Top tip: The use of hot glue enables you to easily shorten your paddle, our recommendation is that you leave your paddle slightly longer and then cut down if required.
Tip: This table is not designed to be a one-size-fits-all solution, and recommended lengths may vary by approximately 1″ (2.5cm) depending on the paddler’s preference. It’s easier to cut your paddle down than to glue on more shaft (especially with our hot glue construction, more on that below), so we err on the side of caution by recommending the longer end of the spectrum.
While many paddlers will use their paddles for a variety of disciplines, it’s not always possible to have multiple paddles at different lengths. When selecting the length for a given paddle it’s important to consider what type of paddling you’ll be using it for most and how that affects your choice. Let’s look at the different SUP disciplines and see how they influence paddle length.
If your main goal when getting on the water is fun and comfort, then a slightly longer paddle is the way to go. A longer shaft enables you to stand more upright in a relaxed stance and lower the cadence of your stroke. Also, recreational boards tend to be wider and thicker with higher volume and a longer paddle can really help here.
As your paddling skill progresses to high-level racing ability, you’ll likely develop a more aggressive stance with bent knees and increase the cadence of your stroke. Race-specific boards are also narrower, which translates to shorter reach in your stroke. Those factors combined make a shorter paddle most conducive to racing, but not so short that you’re straining your back excessively to submerge the blade.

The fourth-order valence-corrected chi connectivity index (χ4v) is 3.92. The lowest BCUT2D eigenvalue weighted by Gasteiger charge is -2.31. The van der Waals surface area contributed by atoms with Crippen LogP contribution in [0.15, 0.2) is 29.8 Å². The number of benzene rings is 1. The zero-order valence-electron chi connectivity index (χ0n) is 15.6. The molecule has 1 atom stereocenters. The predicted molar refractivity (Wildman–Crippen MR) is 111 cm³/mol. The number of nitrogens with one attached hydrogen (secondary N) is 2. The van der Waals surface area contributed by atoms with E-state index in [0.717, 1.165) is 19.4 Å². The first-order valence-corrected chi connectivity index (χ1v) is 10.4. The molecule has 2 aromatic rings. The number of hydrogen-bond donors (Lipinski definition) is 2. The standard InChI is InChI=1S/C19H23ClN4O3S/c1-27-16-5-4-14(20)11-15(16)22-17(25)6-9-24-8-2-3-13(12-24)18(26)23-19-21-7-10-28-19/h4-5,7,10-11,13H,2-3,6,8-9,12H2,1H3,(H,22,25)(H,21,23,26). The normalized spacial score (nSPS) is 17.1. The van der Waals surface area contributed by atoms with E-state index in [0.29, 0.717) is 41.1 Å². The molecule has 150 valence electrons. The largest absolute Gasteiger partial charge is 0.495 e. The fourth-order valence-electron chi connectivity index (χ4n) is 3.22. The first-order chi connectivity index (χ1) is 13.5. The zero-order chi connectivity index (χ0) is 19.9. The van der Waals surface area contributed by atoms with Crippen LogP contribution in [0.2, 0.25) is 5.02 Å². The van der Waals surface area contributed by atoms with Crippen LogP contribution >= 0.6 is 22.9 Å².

If you’re paddling a dugout paddleboard—or a board with a recessed cockpit and sunken deck—you are effectively closer to the water, which means you should be using a shorter paddle. Depending on the extent of your board’s recess, you will need a paddle two to three inches shorter than you would on a flat-deck paddleboard.
Let’s start by looking at the concept of reserve buoyancy: the board volume in liters minus the paddler weight in kilograms. The higher this number is, the more floatation a board has, meaning it’s usually more stable and sits higher out of the water.
If your reserve buoyancy is ≥40 your board is highly buoyant and you will want a longer paddle.
If you answer is less than <40, your board size is smaller (you’re closer to the water) and you will want a slightly shorter paddle.
If you answer is ≤20, as it is in the case of many performance SUP surfboards, then your board is getting extremely small and you will want a considerably shorter paddle, which also helps when aggressive surfing.
If your answer is ≤10, your board is very small and you will likely want a paddle that’s shorter than your height.
The newest of all SUP disciples is foiling and depending on whether you are in the surf or downwinding your paddle length might change slightly. If you are downwind foiling then a slightly longer paddle will give you a little extra reach and help you make an efficient blade entry when riding on the foil and pumping. If you are SUP foiling in surf then you may not need the extra length as you are only using the paddle to get up onto the foil and doing less pumping.
We suggest that you shorten your paddle over time, feeling out the adjustments and keeping the increments small. 1cm or 0.5″ will make a much bigger difference than you might imagine, so take it slowly and gradually find the perfect length for you. We strongly recommend the use of our extra-strength hot glue when reconnecting your paddle handle after changing lengths. This enables you to not only swap out parts but also to take off your handle, shorten and re-glue. Check out this great video by ambassador Luke Tipple.
If you paddle is too long you may notice some or all of these symptoms:
If you paddle is too short you may notice some or all of these symptoms: